Samsara (2011) Documentary Film | HD ~ Ron Fricke (Director)

Prepare yourself for an unparalleled sensory experience. Filmed over a period of almost five years and in twenty-five countries, SAMSARA explores the wonders of the world from sacred grounds to industrial sites, looking into the unfathomable reaches of man s spirituality and the human experience. Photographed entirely in 70mm and transferred to 4K digital projection format, SAMSARA s mesmerizing images of unprecedented clarity illuminate the links between humanity and the rest of nature, showing how our life cycle mirrors the rhythm of the planet. Neither a traditional documentary nor a travelogue, SAMSARA is a guided meditation on the current of interconnection that runs through all of our lives.


Published on Feb 2, 2014

Samsara is a Sanskrit word that means “the ever turning wheel of life” and is the point of departure for the filmmakers as they search for the elusive current of interconnection that runs through our lives. Shot in 70mm film, over a period of almost five years, in twenty-five countries. Samsara transports us to sacred grounds, disaster zones, industrial sites, and natural wonders. Without dialogue or descriptive text, Samsara subverts our expectations of a traditional documentary, instead encouraging our own inner interpretations inspired by images and music that infuses the ancient with the modern.

Inner Worlds, Outer Worlds – Part 4 – Beyond Thinking

Life, liberty and the pursuit of happiness. We live our lives pursuing happiness “out there” as if it is a commodity. We have become slaves to our own desires and craving.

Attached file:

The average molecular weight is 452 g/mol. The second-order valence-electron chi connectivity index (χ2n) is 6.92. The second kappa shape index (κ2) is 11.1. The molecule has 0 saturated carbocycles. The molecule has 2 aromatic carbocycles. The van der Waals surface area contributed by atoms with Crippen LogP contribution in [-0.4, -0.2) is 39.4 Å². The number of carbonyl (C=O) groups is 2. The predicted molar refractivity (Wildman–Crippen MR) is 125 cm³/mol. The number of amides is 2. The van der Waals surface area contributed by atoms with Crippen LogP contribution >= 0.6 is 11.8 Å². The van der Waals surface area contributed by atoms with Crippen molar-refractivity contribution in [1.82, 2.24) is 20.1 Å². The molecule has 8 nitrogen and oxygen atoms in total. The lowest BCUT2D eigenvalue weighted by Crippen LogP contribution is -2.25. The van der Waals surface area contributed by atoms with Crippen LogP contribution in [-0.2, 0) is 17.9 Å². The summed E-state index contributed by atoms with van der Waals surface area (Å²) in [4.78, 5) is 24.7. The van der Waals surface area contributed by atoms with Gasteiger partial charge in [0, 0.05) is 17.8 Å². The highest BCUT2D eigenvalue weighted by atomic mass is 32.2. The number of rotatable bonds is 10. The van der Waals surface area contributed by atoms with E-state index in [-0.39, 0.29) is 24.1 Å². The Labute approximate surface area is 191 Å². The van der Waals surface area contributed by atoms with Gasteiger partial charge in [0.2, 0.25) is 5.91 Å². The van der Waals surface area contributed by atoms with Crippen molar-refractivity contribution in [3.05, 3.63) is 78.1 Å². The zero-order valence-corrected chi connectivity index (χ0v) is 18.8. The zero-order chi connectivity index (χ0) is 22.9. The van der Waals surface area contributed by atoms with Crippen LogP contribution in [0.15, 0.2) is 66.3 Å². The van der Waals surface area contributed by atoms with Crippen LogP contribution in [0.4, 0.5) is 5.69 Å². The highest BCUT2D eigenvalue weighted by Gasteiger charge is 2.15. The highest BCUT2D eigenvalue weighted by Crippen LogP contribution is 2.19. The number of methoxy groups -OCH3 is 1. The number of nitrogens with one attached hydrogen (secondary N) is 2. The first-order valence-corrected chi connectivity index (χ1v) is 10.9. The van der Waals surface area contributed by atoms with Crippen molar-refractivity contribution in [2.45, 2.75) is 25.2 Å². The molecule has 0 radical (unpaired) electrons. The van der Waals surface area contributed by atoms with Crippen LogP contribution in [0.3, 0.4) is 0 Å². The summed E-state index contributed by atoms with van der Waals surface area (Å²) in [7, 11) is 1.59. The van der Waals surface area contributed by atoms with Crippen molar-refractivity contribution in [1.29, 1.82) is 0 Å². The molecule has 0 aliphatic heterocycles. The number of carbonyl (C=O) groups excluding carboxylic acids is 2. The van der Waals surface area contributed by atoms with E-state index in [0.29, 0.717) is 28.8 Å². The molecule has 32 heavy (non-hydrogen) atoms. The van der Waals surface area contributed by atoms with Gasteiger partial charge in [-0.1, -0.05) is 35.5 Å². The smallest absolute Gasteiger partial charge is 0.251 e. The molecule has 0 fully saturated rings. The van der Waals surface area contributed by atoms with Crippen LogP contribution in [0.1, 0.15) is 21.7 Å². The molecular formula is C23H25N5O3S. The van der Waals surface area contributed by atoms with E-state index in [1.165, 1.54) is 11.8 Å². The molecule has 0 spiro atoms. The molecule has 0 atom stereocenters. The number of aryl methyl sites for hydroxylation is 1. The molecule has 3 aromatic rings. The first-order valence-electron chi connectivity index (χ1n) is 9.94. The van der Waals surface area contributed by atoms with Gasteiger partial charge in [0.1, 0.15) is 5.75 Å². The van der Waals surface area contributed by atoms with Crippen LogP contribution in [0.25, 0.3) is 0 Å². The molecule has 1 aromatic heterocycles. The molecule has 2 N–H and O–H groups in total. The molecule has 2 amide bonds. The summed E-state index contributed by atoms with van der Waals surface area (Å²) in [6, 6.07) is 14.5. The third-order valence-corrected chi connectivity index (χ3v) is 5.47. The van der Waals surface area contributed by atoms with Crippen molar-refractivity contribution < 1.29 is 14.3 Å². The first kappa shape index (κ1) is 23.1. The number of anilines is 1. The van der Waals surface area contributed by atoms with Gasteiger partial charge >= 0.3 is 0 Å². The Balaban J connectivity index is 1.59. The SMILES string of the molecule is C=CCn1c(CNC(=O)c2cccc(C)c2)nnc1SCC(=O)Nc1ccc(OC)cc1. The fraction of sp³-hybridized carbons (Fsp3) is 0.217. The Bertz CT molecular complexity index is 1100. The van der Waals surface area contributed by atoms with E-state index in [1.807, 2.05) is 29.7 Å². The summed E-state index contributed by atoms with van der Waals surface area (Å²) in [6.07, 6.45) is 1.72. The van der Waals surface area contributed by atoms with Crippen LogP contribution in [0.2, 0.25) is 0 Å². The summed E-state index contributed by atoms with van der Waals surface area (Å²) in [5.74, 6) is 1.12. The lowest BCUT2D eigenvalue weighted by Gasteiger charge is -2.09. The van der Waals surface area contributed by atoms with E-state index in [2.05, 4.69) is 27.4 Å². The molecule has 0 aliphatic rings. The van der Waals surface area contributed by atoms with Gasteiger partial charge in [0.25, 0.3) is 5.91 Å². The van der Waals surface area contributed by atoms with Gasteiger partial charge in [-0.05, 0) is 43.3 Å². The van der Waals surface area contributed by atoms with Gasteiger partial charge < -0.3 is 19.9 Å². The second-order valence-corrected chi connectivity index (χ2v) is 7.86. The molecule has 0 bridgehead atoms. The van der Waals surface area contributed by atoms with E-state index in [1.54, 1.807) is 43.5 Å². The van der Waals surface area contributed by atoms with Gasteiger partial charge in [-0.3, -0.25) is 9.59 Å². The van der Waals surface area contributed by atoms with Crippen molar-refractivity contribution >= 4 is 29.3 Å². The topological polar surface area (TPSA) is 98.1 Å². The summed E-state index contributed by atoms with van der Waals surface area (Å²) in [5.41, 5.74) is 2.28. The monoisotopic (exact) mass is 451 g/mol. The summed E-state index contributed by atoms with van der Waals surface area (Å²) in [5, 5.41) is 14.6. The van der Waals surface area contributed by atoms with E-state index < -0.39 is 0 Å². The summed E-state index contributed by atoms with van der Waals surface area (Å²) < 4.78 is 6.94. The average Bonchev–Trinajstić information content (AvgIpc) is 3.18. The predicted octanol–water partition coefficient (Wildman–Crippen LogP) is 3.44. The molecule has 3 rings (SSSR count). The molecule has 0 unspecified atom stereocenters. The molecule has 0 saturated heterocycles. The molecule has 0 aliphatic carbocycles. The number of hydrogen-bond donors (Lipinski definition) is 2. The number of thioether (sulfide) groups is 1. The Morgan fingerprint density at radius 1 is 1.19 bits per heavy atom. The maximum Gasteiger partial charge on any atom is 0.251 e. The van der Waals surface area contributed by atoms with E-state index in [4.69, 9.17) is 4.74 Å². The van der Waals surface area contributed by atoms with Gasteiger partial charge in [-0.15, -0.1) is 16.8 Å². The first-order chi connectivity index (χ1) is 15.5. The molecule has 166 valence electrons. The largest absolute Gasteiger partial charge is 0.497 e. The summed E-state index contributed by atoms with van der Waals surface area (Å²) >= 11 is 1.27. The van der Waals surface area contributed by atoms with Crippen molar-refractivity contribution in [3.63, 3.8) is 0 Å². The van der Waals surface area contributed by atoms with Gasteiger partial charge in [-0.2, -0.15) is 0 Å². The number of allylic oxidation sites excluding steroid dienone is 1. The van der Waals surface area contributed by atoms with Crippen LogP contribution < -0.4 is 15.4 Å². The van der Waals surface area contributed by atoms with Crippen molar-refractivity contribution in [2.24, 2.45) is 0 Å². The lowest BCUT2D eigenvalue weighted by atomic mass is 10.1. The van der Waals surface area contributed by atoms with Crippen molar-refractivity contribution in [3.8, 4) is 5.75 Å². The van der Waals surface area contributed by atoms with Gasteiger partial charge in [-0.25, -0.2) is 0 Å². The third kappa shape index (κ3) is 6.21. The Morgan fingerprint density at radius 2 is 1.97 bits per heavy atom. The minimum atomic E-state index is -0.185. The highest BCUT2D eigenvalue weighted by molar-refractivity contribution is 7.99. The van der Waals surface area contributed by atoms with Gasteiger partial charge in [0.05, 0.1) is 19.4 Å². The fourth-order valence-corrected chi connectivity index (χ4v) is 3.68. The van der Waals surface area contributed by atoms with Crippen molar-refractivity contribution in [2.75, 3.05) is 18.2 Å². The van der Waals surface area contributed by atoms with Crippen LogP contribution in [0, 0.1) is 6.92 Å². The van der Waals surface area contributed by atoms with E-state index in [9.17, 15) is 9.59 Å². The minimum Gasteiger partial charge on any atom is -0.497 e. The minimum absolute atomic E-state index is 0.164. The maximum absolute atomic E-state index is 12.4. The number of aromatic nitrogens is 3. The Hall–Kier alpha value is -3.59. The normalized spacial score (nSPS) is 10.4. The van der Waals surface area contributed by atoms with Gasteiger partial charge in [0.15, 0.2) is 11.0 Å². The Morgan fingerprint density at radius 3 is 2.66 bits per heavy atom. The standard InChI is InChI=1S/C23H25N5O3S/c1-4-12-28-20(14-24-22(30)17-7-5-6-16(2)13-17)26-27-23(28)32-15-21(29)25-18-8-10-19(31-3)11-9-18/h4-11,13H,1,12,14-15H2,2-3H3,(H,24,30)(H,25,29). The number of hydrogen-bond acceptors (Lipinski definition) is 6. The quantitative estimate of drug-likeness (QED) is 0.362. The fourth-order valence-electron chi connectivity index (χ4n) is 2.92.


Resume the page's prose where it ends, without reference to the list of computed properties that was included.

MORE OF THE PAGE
Happiness isn’t something that can be pursued or purchased like a cheap suit. This is Maya, illusion, the endless play of form.

In the Buddhist tradition, Samsara, or the endless cycle of suffering is perpetuated by the craving of pleasure and aversion to pain. Freud referred to this as the “pleasure principle.” Everything we do is an attempt to create pleasure, to gain something that we want, or to push away something that is undesirable that we don’t want. Even a simple organism like the paramecium does this. It is called response to stimulus. Unlike a paramecium, humans have more choice. We are free to think, and that is the heart of the problem. It is the thinking about what we want that has gotten out of control.

The dilemma of modern society is that we seek to understand the world, not in terms of archaic inner consciousness, but by quantifying and qualifying what we perceive to be the external world by using scientific means and thought. Thinking has only led to more thinking and more questions. We seek to know the innermost forces which create the world and guide its course. But we conceive of this essence as outside of ourselves, not as a living thing, intrinsic to our own nature.

It was the famous psychiatrist Carl Jung who said, “one who looks outside dreams, one who looks inside awakes.” It is not wrong to desire to be awake, to be happy. What is wrong is to look for happiness outside when it can only be found inside.

Samsara and Nirvana – Peter Russell

Samsara means “to wander on endlessly”. Peter Russell discusses how we wandering on through life seeking one transient satisfaction after another, not realizing that that which we seek is our true nature. Nirvana means “to extinguish” as in blowing out a flame. Knowing our true nature blows out the flame of desire that drives the endless wandering on.

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